Materials Sciences and Applications, 2011, 2, 319-330
doi:10.4236/msa.2011.25042 Published Online May 2011 (
Copyright © 2011 SciRes. MSA
Design with Ultra Strong Polyethylene Fibers
Roelof Marissen1,2
1DSM Dyneema, Urmond, The Netherlands; 2Delft University of Technology, Faculty of Aerospace Engineering, Delft, The Nether-
Received January 4th, 2011; revised March 11th, 2011, accepted March 23rd, 2011.
Ultra strong polyethylene fibers can be made by gel-spinning of Ultra High Molecular Weight Polyethylene (UHMWPE).
Such fibers exhibit extraordinary properties. They show very high tensile strength and stiffness and low density. On the
other hand, the axial and transverse compression strength is low. This is a large difference with other advanced fibers
like glass and carbon fibers. Additionally, the fibers are chemically inert and the bonding strength to other materials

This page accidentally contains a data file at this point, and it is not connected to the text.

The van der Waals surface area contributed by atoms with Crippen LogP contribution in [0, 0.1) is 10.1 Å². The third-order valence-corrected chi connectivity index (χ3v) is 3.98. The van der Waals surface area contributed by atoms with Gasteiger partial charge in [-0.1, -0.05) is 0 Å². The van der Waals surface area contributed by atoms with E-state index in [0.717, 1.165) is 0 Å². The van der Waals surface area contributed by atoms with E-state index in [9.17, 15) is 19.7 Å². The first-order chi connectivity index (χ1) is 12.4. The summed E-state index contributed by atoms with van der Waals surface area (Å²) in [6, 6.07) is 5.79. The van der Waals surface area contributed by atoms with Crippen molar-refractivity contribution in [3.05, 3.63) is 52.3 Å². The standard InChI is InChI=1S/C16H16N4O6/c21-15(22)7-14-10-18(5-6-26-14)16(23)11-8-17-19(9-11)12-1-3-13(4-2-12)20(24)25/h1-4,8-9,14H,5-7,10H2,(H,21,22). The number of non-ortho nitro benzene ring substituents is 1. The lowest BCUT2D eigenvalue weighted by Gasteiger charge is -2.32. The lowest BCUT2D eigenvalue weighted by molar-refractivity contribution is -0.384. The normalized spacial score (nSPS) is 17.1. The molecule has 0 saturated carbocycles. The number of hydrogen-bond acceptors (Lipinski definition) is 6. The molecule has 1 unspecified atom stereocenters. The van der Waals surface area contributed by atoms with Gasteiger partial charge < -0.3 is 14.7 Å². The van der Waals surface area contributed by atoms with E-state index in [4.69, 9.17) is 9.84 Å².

like resins is weak. Moreover, the coefficient of friction is very low, so the fiber is extremely slippery. Another property
is viscoelasticity; the fiber elongates due to creep at higher loads or temperatures. This exceptional combination of
properties explains why gel-spun UHMWPE fibers are not always applied in straight forward ways, e.g. like glass and
carbon fibers in composites. On the other hand, weaknesses like the limited compression strength are related to very
damage tolerant behavior on a micro scale. This opened application areas like providing of cut resistance. This paper
describes some established applications and shows the relationship between the properties and the applications. Fur-
thermore, some emerging applications are discussed and it is demonstrated how weaknesses can be turned into advan-
Keywords: Tensile, Compression, Friction, Creep, Density, Impact
1. Introduction
Very strong fibers have found various applications in
technology. Glass fibers were about the first non-metallic
fibers with strength levels exceeding 2 GPa. Structural